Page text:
Reduce Fat to Prevent Migraines?
Q. Is it true that cutting back on fat might help my migraines?
Certain foods can influence migraine headaches, but evidence that dietary fat plays a role is pretty skimpy. You've probably heard of one study that linked fat to the frequency and severity of migraines. Participants who cut their fat consumption to 20 grams per day found that they experienced far fewer headaches, the headaches were less acute, and less medication was needed to control the pain.
Researcher Zuzana Bic recently published a book, "No More Headaches, No More Migraines," popularizing the study. However, I would like to see the results duplicated before considering them valid.
Regardless, a low-fat diet can protect against heart disease and cancer. I encourage you to reduce your fat consumption to between 25 and 30 percent of daily calories. And for migraines, these time-tested dietary measures should help:
Eliminate coffee and decaf (and other sources of caffeine). Once you're off caffeine, you can use coffee as a treatment for headaches. Drink one or two cups at the first sign of an attack, and lie down in a dark room.
Eliminate chocolate, red wine (sometimes white wine, too), strong-flavored cheeses, fermented foods (like soy sauce and miso), sardines, anchovies, and pickled herring -- all have been associated with migraines.
Take a standardized extract of the herb feverfew (Tanacetun parthenium) as a preventive. You'll find it at any health food store. Taking one or two tablets (or capsules) a day can reduce the frequency of migraines -- and it's safe to take feverfew indefinitely.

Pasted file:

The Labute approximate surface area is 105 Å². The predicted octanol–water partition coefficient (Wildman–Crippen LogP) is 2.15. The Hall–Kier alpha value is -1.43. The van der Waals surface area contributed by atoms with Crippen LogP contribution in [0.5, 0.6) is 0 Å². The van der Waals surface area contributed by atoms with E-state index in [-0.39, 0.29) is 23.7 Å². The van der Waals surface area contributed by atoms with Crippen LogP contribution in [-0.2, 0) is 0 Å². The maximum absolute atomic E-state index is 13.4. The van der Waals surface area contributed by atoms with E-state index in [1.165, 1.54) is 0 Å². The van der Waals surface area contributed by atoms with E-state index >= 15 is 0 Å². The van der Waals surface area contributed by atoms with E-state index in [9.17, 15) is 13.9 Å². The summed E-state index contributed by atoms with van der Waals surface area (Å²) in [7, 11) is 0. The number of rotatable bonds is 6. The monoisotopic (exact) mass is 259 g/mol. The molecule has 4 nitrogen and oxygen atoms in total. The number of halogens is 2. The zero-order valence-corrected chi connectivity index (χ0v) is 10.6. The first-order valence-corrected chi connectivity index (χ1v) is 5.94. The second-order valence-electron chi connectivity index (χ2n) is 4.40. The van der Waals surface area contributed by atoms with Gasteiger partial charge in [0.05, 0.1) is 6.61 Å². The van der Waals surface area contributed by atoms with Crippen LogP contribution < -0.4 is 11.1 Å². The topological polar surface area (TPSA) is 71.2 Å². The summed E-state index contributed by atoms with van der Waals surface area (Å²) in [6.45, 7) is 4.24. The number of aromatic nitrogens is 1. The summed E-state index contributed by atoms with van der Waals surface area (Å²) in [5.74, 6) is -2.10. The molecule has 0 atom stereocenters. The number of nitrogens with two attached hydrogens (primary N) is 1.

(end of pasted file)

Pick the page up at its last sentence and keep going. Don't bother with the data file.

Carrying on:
Learn to raise the temperature of your hands via biofeedback. Believe it or not, this can help abort a headache at the start of an attack.
Consider taking a preventive dose of vitamin B-2 (riboflavin). A recent Belgian study found that 400 milligrams of B-2 daily -- you'll need a prescription for that amount, though it appears to be quite safe -- reduced the frequency and duration of migraines.
If you have had migraines for years and haven't tried any of the new migraine medications (the triptans), ask your doctor about them. While expensive, the triptans are remarkably effective for migraine relief. They are thought to work by imitating the beneficial effects of the brain chemical serotonin, while at the same time blocking serotonin-induced inflammation in the nerve endings surrounding cerebral blood vessels.